A sorry tale today, but one with a happy ending attached. It’s no news that battery hens are kept in horrible conditions with barely the space to turn round and nothing to do but pull each others feathers out. But the story of what happens to these unlucky hens next is less well publicised. Battery hens are hybrids, bred to lay, and most battery hens can lay an egg a day for their first year (after reaching maturity). In their second year that decreases to more like 270 eggs in the year. In intensive farming terms this is just not efficient enough and most battery hens are sent to slaughter at around a year old. They’re not particularly tasty or well nourished so they end up in dog food or stock.
In our current economic climate farmers are having to keep hens for longer than normal before they can afford to replace them with new. I can’t get my mind round which situation is worse for the hens: die early or have an extended stay in detestable, miserable conditions. But hey, I said this was a tale with a happy ending. Four weeks ago Eva, Henrietta and Gloria retired from the battery cage and came to live with us in veritable chicken luxury.
Picking our three girls up on rescue day was rather more of an emotional rollercoaster than I had been expecting. Five hundred stressed, neglected hens is a harrowing sight but the remarkable folk at the Battery Hen Welfare Trust had new owners queing out of the yard and down the lane to whisk all five hundred hens off to happy new homes.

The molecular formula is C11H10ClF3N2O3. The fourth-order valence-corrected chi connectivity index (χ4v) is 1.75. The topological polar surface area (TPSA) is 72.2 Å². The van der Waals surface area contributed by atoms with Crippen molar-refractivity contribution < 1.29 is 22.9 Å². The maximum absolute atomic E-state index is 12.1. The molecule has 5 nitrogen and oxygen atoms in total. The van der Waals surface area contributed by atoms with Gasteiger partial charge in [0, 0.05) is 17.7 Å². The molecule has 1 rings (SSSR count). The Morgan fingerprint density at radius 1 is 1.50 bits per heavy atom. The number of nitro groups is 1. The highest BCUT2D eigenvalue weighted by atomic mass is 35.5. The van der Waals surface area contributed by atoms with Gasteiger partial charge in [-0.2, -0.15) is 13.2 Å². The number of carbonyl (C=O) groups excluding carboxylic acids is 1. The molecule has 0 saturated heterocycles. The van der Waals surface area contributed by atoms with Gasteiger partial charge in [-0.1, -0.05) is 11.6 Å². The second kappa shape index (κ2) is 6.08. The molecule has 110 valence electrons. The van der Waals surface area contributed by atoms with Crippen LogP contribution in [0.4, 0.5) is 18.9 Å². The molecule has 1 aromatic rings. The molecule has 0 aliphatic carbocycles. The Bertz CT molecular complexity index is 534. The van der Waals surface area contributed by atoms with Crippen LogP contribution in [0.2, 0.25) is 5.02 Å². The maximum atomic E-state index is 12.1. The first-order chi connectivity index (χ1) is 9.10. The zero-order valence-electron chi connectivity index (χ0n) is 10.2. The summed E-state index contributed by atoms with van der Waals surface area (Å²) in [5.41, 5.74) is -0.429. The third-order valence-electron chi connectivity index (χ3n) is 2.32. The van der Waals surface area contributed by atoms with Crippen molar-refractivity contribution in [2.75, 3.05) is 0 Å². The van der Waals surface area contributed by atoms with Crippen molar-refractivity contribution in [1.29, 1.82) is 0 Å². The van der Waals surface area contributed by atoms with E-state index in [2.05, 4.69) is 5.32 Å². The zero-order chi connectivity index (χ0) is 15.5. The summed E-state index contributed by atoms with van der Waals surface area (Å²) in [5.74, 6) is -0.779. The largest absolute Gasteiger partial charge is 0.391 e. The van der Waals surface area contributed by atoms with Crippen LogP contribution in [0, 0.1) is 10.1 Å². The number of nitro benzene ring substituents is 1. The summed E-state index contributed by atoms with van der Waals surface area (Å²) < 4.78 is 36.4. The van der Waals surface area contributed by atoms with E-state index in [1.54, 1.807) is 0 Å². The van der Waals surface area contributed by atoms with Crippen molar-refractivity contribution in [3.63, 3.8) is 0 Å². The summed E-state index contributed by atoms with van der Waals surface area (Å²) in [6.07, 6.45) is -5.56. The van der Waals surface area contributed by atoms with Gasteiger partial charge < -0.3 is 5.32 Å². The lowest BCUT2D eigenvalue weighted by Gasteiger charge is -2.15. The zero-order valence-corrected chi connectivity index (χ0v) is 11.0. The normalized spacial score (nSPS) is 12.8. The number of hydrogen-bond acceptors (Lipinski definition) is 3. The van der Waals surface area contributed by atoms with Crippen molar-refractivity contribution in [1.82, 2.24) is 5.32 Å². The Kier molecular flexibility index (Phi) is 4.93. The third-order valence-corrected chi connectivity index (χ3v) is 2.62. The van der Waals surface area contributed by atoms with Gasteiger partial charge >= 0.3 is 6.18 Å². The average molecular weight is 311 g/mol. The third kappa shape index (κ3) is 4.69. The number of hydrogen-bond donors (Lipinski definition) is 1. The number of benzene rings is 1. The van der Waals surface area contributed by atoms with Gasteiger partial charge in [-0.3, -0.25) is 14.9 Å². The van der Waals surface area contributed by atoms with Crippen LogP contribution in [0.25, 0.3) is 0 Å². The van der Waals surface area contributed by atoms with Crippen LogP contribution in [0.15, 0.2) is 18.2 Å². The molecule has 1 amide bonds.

Our three lovelies are in varying degrees of featheriness. Henrietta appears to be a normal hen (until you pick her up and see her poor little bald tum). Gloria is clothed primarily in her white underfeathers. Poor Eva has had her neck and shoulders so badly pecked that she looks positively oven-ready.
While Nik and I have been learning all about henny behaviour over the past weeks so have Eva, Gloria and Henrietta . How do you explain to a hen that has never had an “outside” or a nesting box all about going to bed and laying your eggs in the right place? Happily they’re fast learners and all three already know how to take themselves off to bed at dusk and how to help themselves to the kale in my vegetable plot. Henrietta has even taught herself how to make a dustbath by relieving a hollow in our lawn of its grass. Oh and there’s an added bonus too; we’re currently averaging two tasty garden-fresh eggs every day.
Find out more about chicken welfare and adopting your own
Battery hen welfare trust information for consumers
Battery hen welfare trust information potential hen adopters
Compassion in world farming poultry pages
Animals Australia Free Betty campaign